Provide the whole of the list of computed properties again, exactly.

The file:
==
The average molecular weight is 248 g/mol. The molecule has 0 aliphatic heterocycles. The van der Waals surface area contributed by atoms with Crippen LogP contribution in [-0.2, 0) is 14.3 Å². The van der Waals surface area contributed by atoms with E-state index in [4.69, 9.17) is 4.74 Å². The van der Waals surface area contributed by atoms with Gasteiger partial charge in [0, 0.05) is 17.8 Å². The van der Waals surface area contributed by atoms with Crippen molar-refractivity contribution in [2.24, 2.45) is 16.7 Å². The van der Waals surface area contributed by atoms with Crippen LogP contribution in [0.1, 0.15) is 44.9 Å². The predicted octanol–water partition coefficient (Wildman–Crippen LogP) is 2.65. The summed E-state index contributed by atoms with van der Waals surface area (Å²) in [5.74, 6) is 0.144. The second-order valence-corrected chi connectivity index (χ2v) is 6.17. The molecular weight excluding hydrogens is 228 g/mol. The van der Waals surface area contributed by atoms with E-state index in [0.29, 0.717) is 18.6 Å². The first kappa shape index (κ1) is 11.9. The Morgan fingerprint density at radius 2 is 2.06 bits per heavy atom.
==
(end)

The average molecular weight is 248 g/mol. The molecule has 0 aliphatic heterocycles. The van der Waals surface area contributed by atoms with Crippen LogP contribution in [-0.2, 0) is 14.3 Å². The van der Waals surface area contributed by atoms with E-state index in [4.69, 9.17) is 4.74 Å². The van der Waals surface area contributed by atoms with Gasteiger partial charge in [0, 0.05) is 17.8 Å². The van der Waals surface area contributed by atoms with Crippen molar-refractivity contribution in [2.24, 2.45) is 16.7 Å². The van der Waals surface area contributed by atoms with Crippen LogP contribution in [0.1, 0.15) is 44.9 Å². The predicted octanol–water partition coefficient (Wildman–Crippen LogP) is 2.65. The summed E-state index contributed by atoms with van der Waals surface area (Å²) in [5.74, 6) is 0.144. The second-order valence-corrected chi connectivity index (χ2v) is 6.17. The molecular weight excluding hydrogens is 228 g/mol. The van der Waals surface area contributed by atoms with E-state index in [0.29, 0.717) is 18.6 Å². The first kappa shape index (κ1) is 11.9. The Morgan fingerprint density at radius 2 is 2.06 bits per heavy atom.